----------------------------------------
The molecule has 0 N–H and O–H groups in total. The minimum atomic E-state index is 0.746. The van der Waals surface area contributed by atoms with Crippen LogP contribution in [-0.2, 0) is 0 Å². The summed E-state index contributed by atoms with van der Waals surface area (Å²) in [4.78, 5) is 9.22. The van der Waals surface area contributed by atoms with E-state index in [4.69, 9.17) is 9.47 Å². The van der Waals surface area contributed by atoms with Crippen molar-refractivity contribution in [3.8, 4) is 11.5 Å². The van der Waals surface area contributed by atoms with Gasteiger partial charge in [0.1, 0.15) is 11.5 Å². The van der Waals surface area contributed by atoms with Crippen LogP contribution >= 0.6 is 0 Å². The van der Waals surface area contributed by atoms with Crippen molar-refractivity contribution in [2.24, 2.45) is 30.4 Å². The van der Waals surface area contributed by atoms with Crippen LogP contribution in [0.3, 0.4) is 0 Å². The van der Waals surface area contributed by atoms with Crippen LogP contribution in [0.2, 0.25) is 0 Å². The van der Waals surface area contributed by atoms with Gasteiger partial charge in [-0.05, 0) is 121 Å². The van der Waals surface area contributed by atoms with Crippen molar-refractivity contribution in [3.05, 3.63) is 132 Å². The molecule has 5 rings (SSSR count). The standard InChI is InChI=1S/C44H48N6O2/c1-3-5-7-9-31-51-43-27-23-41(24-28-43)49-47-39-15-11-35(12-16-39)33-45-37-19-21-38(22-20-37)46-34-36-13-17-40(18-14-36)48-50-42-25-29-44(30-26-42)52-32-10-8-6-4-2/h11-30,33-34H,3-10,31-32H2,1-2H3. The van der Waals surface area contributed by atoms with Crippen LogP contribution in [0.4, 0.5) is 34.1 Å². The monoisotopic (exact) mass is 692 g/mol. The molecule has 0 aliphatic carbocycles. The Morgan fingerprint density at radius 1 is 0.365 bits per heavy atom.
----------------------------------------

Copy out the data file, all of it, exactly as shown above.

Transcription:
The molecule has 0 N–H and O–H groups in total. The minimum atomic E-state index is 0.746. The van der Waals surface area contributed by atoms with Crippen LogP contribution in [-0.2, 0) is 0 Å². The summed E-state index contributed by atoms with van der Waals surface area (Å²) in [4.78, 5) is 9.22. The van der Waals surface area contributed by atoms with E-state index in [4.69, 9.17) is 9.47 Å². The van der Waals surface area contributed by atoms with Crippen molar-refractivity contribution in [3.8, 4) is 11.5 Å². The van der Waals surface area contributed by atoms with Gasteiger partial charge in [0.1, 0.15) is 11.5 Å². The van der Waals surface area contributed by atoms with Crippen LogP contribution >= 0.6 is 0 Å². The van der Waals surface area contributed by atoms with Crippen molar-refractivity contribution in [2.24, 2.45) is 30.4 Å². The van der Waals surface area contributed by atoms with Crippen LogP contribution in [0.3, 0.4) is 0 Å². The van der Waals surface area contributed by atoms with Crippen LogP contribution in [0.2, 0.25) is 0 Å². The van der Waals surface area contributed by atoms with Gasteiger partial charge in [-0.05, 0) is 121 Å². The van der Waals surface area contributed by atoms with Crippen molar-refractivity contribution in [3.05, 3.63) is 132 Å². The molecule has 5 rings (SSSR count). The standard InChI is InChI=1S/C44H48N6O2/c1-3-5-7-9-31-51-43-27-23-41(24-28-43)49-47-39-15-11-35(12-16-39)33-45-37-19-21-38(22-20-37)46-34-36-13-17-40(18-14-36)48-50-42-25-29-44(30-26-42)52-32-10-8-6-4-2/h11-30,33-34H,3-10,31-32H2,1-2H3. The van der Waals surface area contributed by atoms with Crippen LogP contribution in [0.4, 0.5) is 34.1 Å². The monoisotopic (exact) mass is 692 g/mol. The molecule has 0 aliphatic carbocycles. The Morgan fingerprint density at radius 1 is 0.365 bits per heavy atom.